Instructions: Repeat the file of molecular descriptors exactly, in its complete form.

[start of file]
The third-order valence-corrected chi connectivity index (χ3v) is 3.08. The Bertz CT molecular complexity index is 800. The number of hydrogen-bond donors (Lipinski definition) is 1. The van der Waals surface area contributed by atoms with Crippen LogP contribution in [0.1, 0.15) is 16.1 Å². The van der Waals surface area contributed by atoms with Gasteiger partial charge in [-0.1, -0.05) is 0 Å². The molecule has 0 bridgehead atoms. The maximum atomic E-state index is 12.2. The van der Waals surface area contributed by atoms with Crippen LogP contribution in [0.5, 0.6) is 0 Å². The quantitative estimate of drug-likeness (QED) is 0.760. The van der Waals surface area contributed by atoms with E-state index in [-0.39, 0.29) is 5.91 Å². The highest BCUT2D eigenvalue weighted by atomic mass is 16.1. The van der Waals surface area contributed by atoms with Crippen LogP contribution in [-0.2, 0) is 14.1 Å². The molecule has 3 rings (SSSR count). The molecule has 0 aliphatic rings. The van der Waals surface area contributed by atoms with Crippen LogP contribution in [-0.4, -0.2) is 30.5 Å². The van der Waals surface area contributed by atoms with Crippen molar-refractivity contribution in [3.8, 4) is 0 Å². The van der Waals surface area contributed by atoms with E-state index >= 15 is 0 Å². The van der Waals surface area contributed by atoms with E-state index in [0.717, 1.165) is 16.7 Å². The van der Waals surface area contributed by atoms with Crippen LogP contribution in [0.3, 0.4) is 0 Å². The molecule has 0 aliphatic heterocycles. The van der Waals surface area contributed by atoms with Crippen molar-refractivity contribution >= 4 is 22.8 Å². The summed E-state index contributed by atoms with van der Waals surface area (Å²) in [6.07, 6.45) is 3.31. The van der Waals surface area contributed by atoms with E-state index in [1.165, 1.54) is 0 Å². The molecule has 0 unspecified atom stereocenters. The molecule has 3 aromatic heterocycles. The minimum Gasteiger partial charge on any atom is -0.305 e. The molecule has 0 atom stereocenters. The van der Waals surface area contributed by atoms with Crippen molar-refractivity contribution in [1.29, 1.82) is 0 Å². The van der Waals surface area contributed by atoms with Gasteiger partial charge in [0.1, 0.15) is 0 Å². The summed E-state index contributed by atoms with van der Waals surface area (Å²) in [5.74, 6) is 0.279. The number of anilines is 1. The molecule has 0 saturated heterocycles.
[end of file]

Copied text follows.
The third-order valence-corrected chi connectivity index (χ3v) is 3.08. The Bertz CT molecular complexity index is 800. The number of hydrogen-bond donors (Lipinski definition) is 1. The van der Waals surface area contributed by atoms with Crippen LogP contribution in [0.1, 0.15) is 16.1 Å². The van der Waals surface area contributed by atoms with Gasteiger partial charge in [-0.1, -0.05) is 0 Å². The molecule has 0 bridgehead atoms. The maximum atomic E-state index is 12.2. The van der Waals surface area contributed by atoms with Crippen LogP contribution in [0.5, 0.6) is 0 Å². The quantitative estimate of drug-likeness (QED) is 0.760. The van der Waals surface area contributed by atoms with E-state index in [-0.39, 0.29) is 5.91 Å². The highest BCUT2D eigenvalue weighted by atomic mass is 16.1. The van der Waals surface area contributed by atoms with Crippen LogP contribution in [-0.2, 0) is 14.1 Å². The molecule has 3 rings (SSSR count). The molecule has 0 aliphatic rings. The van der Waals surface area contributed by atoms with Crippen LogP contribution in [-0.4, -0.2) is 30.5 Å². The van der Waals surface area contributed by atoms with Crippen molar-refractivity contribution in [3.8, 4) is 0 Å². The van der Waals surface area contributed by atoms with E-state index >= 15 is 0 Å². The van der Waals surface area contributed by atoms with E-state index in [0.717, 1.165) is 16.7 Å². The van der Waals surface area contributed by atoms with Crippen LogP contribution in [0.3, 0.4) is 0 Å². The molecule has 0 aliphatic heterocycles. The van der Waals surface area contributed by atoms with Crippen molar-refractivity contribution >= 4 is 22.8 Å². The summed E-state index contributed by atoms with van der Waals surface area (Å²) in [6.07, 6.45) is 3.31. The van der Waals surface area contributed by atoms with E-state index in [1.165, 1.54) is 0 Å². The molecule has 0 unspecified atom stereocenters. The molecule has 3 aromatic heterocycles. The minimum Gasteiger partial charge on any atom is -0.305 e. The molecule has 0 atom stereocenters. The van der Waals surface area contributed by atoms with Crippen molar-refractivity contribution in [1.29, 1.82) is 0 Å². The van der Waals surface area contributed by atoms with Gasteiger partial charge in [0.1, 0.15) is 0 Å². The summed E-state index contributed by atoms with van der Waals surface area (Å²) in [5.74, 6) is 0.279. The number of anilines is 1. The molecule has 0 saturated heterocycles.